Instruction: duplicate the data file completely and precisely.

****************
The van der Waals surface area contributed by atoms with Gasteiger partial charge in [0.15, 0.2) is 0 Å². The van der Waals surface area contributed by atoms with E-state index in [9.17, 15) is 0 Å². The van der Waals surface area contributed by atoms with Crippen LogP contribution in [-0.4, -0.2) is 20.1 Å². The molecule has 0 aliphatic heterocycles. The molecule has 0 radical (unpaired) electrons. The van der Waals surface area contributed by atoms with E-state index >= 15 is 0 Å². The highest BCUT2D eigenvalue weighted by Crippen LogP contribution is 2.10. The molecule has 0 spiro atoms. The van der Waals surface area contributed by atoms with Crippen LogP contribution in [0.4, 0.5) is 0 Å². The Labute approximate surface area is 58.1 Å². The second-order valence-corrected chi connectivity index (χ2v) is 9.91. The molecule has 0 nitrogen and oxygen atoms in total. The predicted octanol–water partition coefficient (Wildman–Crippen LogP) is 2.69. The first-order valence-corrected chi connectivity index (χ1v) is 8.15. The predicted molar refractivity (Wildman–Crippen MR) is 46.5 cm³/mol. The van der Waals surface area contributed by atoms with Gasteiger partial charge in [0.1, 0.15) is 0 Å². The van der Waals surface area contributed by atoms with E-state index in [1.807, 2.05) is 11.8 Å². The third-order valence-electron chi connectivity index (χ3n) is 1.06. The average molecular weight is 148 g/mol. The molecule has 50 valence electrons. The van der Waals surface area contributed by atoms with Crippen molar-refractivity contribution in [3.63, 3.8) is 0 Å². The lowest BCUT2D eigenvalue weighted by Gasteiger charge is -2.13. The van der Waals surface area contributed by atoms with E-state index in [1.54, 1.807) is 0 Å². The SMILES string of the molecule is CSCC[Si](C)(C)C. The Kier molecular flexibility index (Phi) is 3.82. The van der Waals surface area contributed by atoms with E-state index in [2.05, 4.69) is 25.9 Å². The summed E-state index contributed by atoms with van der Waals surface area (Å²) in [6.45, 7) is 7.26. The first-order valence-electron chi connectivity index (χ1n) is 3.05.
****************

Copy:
The van der Waals surface area contributed by atoms with Gasteiger partial charge in [0.15, 0.2) is 0 Å². The van der Waals surface area contributed by atoms with E-state index in [9.17, 15) is 0 Å². The van der Waals surface area contributed by atoms with Crippen LogP contribution in [-0.4, -0.2) is 20.1 Å². The molecule has 0 aliphatic heterocycles. The molecule has 0 radical (unpaired) electrons. The van der Waals surface area contributed by atoms with E-state index >= 15 is 0 Å². The highest BCUT2D eigenvalue weighted by Crippen LogP contribution is 2.10. The molecule has 0 spiro atoms. The van der Waals surface area contributed by atoms with Crippen LogP contribution in [0.4, 0.5) is 0 Å². The Labute approximate surface area is 58.1 Å². The second-order valence-corrected chi connectivity index (χ2v) is 9.91. The molecule has 0 nitrogen and oxygen atoms in total. The predicted octanol–water partition coefficient (Wildman–Crippen LogP) is 2.69. The first-order valence-corrected chi connectivity index (χ1v) is 8.15. The predicted molar refractivity (Wildman–Crippen MR) is 46.5 cm³/mol. The van der Waals surface area contributed by atoms with Gasteiger partial charge in [0.1, 0.15) is 0 Å². The van der Waals surface area contributed by atoms with E-state index in [1.807, 2.05) is 11.8 Å². The third-order valence-electron chi connectivity index (χ3n) is 1.06. The average molecular weight is 148 g/mol. The molecule has 50 valence electrons. The van der Waals surface area contributed by atoms with Crippen molar-refractivity contribution in [3.63, 3.8) is 0 Å². The lowest BCUT2D eigenvalue weighted by Gasteiger charge is -2.13. The van der Waals surface area contributed by atoms with E-state index in [1.54, 1.807) is 0 Å². The SMILES string of the molecule is CSCC[Si](C)(C)C. The Kier molecular flexibility index (Phi) is 3.82. The van der Waals surface area contributed by atoms with E-state index in [2.05, 4.69) is 25.9 Å². The summed E-state index contributed by atoms with van der Waals surface area (Å²) in [6.45, 7) is 7.26. The first-order valence-electron chi connectivity index (χ1n) is 3.05.